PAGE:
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EPR is coming: register now to save the environment and avoid Amazon account suspension

– Written by Jérôme de Guigné

Everybody should be talking about this: EPR, a new environmental tax with the power to do a lot of good for the planet.

But it could also catch out unwary sellers on Amazon and lead to account suspension.

Here’s what it is, and what you need to do to comply.

What is EPR?

It stands for Extended Producer Responsibility, and it’s legislation designed to protect the environment.

Effectively it places responsibility for a product, for all of its life cycle, with the producer. That includes disposal: under the latest EPR rules, waste disposal costs are shifting from taxpayers to producers.

You are considered a producer if you:

EPR also creates incentives to make products, and packaging in particular, more recyclable and reusable.

How does it work?

Producers will be required to make a small additional tax payment for EPR, which will be plugged back into recycling and repurposing costs.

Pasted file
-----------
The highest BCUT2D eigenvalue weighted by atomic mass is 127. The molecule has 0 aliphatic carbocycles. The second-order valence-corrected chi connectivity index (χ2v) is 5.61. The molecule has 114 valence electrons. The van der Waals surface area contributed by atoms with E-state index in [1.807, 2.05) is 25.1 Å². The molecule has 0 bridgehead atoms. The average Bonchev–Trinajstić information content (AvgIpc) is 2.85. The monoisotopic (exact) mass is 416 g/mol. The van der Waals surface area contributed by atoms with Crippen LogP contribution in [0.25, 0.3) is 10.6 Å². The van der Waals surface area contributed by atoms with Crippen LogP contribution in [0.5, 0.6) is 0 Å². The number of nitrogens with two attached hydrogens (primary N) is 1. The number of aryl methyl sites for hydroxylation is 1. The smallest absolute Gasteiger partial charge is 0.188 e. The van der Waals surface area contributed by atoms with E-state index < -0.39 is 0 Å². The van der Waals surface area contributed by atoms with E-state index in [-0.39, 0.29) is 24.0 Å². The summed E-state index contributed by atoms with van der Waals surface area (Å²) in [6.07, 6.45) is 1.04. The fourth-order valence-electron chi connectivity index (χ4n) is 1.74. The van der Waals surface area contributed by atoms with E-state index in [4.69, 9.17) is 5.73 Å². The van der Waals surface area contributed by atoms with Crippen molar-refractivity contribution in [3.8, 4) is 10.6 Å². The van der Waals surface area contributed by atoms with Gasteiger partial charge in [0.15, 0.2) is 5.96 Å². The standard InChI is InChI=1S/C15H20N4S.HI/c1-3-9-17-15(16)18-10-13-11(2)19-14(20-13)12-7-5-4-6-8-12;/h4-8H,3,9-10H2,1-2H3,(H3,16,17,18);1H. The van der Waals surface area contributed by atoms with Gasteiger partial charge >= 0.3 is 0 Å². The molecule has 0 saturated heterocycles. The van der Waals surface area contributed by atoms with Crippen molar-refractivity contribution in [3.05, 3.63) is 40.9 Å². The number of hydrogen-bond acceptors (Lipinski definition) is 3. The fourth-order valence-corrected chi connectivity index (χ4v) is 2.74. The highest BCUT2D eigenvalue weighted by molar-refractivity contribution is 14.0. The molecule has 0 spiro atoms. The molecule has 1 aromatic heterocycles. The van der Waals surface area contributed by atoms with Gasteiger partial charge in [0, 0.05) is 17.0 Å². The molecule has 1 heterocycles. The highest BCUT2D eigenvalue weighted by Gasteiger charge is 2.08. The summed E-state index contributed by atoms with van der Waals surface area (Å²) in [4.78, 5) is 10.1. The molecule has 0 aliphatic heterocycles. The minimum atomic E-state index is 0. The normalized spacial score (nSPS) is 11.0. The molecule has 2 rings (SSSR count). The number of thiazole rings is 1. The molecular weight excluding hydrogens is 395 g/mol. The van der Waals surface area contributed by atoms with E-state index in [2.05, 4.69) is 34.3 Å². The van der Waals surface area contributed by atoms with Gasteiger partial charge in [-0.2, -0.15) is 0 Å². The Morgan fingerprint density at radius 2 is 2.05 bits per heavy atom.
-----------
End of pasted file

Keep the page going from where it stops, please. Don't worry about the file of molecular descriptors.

In most categories (apart from electronics), sellers will be asked to file their EPR annually.

When filing, you’ll be required to estimate how much of the product – for example, packaging – you will be selling over the next year by weight and volume, and your EPR contribution will be based on that.

Where does it apply?

EPR originated in Sweden in the 1980s and became a chemical tax, and has taken various forms in policy since then.

However, the current EU EPR legislation launched in France in January, and is applicable in Germany from 1 July.

From there, it is likely to expand rapidly in all EU countries. We hear that Spain and Austria will probably be the next countries to take it up.

How does it affect online marketplace sellers?

Online marketplaces – like Amazon – are now responsible for ensuring sellers on their marketplaces comply with the new EPR rules.

Sellers need to register for EPR. This gives them an EPR registration number, which Amazon and other marketplaces will require from you for validation.

You will then be paying tax for EPR, which is based on the weight and volume of your goods.

Who’s affected?

If you’re selling, importing or manufacturing goods in France or Germany, you’re liable for EPR.